There is a real housing emergency in many parts of Scotland, and we need the Government to recognise the scale of the problem and take radical action.
I was in the Scottish Parliament today at the launch of Scottish Labour’s Housing Commission report. Chaired by Professor Stuart Gulliver it brought together a range of experts to agree realistic and practical proposals.
The report sets out a detailed ten-part plan based on the underlying principles of tackling inequality in housing and rebalancing the relationship between the private and public sector.
The report starts with the need to increase the supply of housing. 60,000 social homes over 5 years from 2021 would mean a 70% increase in the supply of affordable homes compared to the Government’s current commitment. Social housing will once again be seen as a national asset like any other form of infrastructure.
I particularly liked the recognition that empty homes are a wasted resource when Scotland needs more homes. There are an estimated 40,000 Long Term Empty Properties in Scotland (empty for more than 6 months). The Commission proposes using the law to force sales in certain circumstances or a low-cost loan scheme to incentivise re-occupation, especially in rural areas.
The term' affordable housing’ is utterly misused by governments. Genuine affordability requires establishing the crucial links between rents and the ability of people to afford them. This means adjusting the capital subsidy to ensure rents are genuinely affordable, although as SFHA pointed out this morning, this might also require other types of grant funding.
On homelessness, there was a clear view that legislation is not enough. We have strong legislation, it is simply not being enforced. The Commission said the Labour Party should continue its cross-party support on homelessness and, in its own right, emphasise the need for sufficient, sustained long term funding and support to eradicate homelessness across the whole system.
The Private Rented Sector (PRS) is playing a much larger role in housing supply, although there are substantial regional variations. The Labour Party’s concern with PRS relates fundamentally to the need for the sector to treat its tenants fairly, honestly and with respect. That means PRS should be subject to substantial regulation and control to protect tenants' rights, particularly those concerning security of tenure, the fairness of rent levels and their increases and the quality of accommodation being offered.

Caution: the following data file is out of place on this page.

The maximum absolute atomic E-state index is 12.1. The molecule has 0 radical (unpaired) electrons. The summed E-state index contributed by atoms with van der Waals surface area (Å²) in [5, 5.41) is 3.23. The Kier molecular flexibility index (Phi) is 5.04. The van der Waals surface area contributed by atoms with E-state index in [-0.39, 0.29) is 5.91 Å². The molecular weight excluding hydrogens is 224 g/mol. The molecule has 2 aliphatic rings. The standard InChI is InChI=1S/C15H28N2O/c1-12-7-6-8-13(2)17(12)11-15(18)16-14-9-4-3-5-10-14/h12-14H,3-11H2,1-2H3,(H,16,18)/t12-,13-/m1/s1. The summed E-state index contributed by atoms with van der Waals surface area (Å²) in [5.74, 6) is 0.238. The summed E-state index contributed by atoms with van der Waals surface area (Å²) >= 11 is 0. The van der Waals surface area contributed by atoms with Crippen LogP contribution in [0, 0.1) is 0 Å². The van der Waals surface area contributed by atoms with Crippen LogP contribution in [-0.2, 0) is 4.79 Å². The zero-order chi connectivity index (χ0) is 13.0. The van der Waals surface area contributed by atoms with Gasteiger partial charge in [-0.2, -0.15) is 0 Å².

Addressing the price of land is probably the single most crucial thing that the Government could do to improve the housing situation in Scotland. A key proposal is to allow public authorities to acquire land at, or very close to, existing use value. Part of the solution is to reform planning gain. For example, in a 2017 study, it was calculated that the 'planning gain' contributions received by Edinburgh City Region had a value of £32mn in 2015-16 while the actual land value uplift amounted to £350m. The Commission also recommends that land transferred between public bodies should be done at a nominal cost. This includes removing the duty on public bodies to maximise the receipts from land sales.
Finally, the Commission recommends strengthening the institutional framework with a new Land and Communities Development Agency in Scotland. It will sit between local and national Government, acting as a 'prime mover' to generate new mixed tenure housing communities and acquire derelict land.
The Commission rightly emphasised the importance of developing a cross-party consensus on housing. The solutions require long-term action over several parliaments. This report is a perfect place to start that work.